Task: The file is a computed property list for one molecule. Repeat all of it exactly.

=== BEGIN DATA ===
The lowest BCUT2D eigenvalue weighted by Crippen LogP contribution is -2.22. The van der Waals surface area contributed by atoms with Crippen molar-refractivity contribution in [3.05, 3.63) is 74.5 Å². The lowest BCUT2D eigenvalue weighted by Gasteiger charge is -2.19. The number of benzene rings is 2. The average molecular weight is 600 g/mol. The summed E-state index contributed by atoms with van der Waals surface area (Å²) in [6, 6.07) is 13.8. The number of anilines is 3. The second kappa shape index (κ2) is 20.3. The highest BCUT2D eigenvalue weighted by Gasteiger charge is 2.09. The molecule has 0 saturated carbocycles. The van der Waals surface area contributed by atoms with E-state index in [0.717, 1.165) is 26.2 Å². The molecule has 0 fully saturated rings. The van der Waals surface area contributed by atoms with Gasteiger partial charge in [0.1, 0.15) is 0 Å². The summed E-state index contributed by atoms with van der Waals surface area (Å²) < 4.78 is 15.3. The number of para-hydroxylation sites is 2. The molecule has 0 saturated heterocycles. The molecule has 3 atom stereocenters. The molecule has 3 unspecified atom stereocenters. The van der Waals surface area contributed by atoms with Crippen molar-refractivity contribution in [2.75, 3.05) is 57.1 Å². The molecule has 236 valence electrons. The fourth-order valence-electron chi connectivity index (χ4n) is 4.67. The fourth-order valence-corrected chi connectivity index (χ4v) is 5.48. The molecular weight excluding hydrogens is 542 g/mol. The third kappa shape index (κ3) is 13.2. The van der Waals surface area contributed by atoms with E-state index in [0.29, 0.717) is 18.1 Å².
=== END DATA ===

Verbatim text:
The lowest BCUT2D eigenvalue weighted by Crippen LogP contribution is -2.22. The van der Waals surface area contributed by atoms with Crippen molar-refractivity contribution in [3.05, 3.63) is 74.5 Å². The lowest BCUT2D eigenvalue weighted by Gasteiger charge is -2.19. The number of benzene rings is 2. The average molecular weight is 600 g/mol. The summed E-state index contributed by atoms with van der Waals surface area (Å²) in [6, 6.07) is 13.8. The number of anilines is 3. The second kappa shape index (κ2) is 20.3. The highest BCUT2D eigenvalue weighted by Gasteiger charge is 2.09. The molecule has 0 saturated carbocycles. The van der Waals surface area contributed by atoms with E-state index in [0.717, 1.165) is 26.2 Å². The molecule has 0 fully saturated rings. The van der Waals surface area contributed by atoms with Gasteiger partial charge in [0.1, 0.15) is 0 Å². The summed E-state index contributed by atoms with van der Waals surface area (Å²) < 4.78 is 15.3. The number of para-hydroxylation sites is 2. The molecule has 0 saturated heterocycles. The molecule has 3 atom stereocenters. The molecule has 3 unspecified atom stereocenters. The van der Waals surface area contributed by atoms with Crippen molar-refractivity contribution in [2.75, 3.05) is 57.1 Å². The molecule has 236 valence electrons. The fourth-order valence-electron chi connectivity index (χ4n) is 4.67. The fourth-order valence-corrected chi connectivity index (χ4v) is 5.48. The molecular weight excluding hydrogens is 542 g/mol. The third kappa shape index (κ3) is 13.2. The van der Waals surface area contributed by atoms with E-state index in [0.29, 0.717) is 18.1 Å².